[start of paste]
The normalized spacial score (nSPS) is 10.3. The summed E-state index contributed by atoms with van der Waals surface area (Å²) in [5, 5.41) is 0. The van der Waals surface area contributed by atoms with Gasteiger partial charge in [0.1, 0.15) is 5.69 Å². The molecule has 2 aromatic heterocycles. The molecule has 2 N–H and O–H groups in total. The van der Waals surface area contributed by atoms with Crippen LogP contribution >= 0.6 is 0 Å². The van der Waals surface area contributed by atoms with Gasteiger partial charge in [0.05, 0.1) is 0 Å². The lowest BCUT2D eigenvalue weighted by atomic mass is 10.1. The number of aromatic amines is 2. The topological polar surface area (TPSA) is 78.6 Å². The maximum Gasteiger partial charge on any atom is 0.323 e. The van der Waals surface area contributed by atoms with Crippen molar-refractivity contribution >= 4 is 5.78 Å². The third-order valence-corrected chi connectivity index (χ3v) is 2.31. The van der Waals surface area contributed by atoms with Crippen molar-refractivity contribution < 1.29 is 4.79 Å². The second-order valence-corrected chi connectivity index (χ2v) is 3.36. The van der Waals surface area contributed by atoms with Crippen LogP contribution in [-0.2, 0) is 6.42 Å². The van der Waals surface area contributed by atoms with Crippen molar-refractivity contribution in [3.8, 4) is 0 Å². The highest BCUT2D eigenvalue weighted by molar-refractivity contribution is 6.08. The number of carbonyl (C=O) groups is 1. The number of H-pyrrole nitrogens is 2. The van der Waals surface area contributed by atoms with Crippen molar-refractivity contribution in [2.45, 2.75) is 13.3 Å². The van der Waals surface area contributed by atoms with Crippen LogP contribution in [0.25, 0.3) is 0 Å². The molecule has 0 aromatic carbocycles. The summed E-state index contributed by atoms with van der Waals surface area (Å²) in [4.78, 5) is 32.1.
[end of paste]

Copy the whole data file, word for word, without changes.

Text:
The normalized spacial score (nSPS) is 10.3. The summed E-state index contributed by atoms with van der Waals surface area (Å²) in [5, 5.41) is 0. The van der Waals surface area contributed by atoms with Gasteiger partial charge in [0.1, 0.15) is 5.69 Å². The molecule has 2 aromatic heterocycles. The molecule has 2 N–H and O–H groups in total. The van der Waals surface area contributed by atoms with Crippen LogP contribution >= 0.6 is 0 Å². The van der Waals surface area contributed by atoms with Gasteiger partial charge in [0.05, 0.1) is 0 Å². The lowest BCUT2D eigenvalue weighted by atomic mass is 10.1. The number of aromatic amines is 2. The topological polar surface area (TPSA) is 78.6 Å². The maximum Gasteiger partial charge on any atom is 0.323 e. The van der Waals surface area contributed by atoms with Crippen molar-refractivity contribution >= 4 is 5.78 Å². The third-order valence-corrected chi connectivity index (χ3v) is 2.31. The van der Waals surface area contributed by atoms with Crippen molar-refractivity contribution < 1.29 is 4.79 Å². The second-order valence-corrected chi connectivity index (χ2v) is 3.36. The van der Waals surface area contributed by atoms with Crippen LogP contribution in [-0.2, 0) is 6.42 Å². The van der Waals surface area contributed by atoms with Crippen molar-refractivity contribution in [3.8, 4) is 0 Å². The highest BCUT2D eigenvalue weighted by molar-refractivity contribution is 6.08. The number of carbonyl (C=O) groups is 1. The number of H-pyrrole nitrogens is 2. The van der Waals surface area contributed by atoms with Crippen molar-refractivity contribution in [2.45, 2.75) is 13.3 Å². The van der Waals surface area contributed by atoms with Crippen LogP contribution in [0.25, 0.3) is 0 Å². The molecule has 0 aromatic carbocycles. The summed E-state index contributed by atoms with van der Waals surface area (Å²) in [4.78, 5) is 32.1.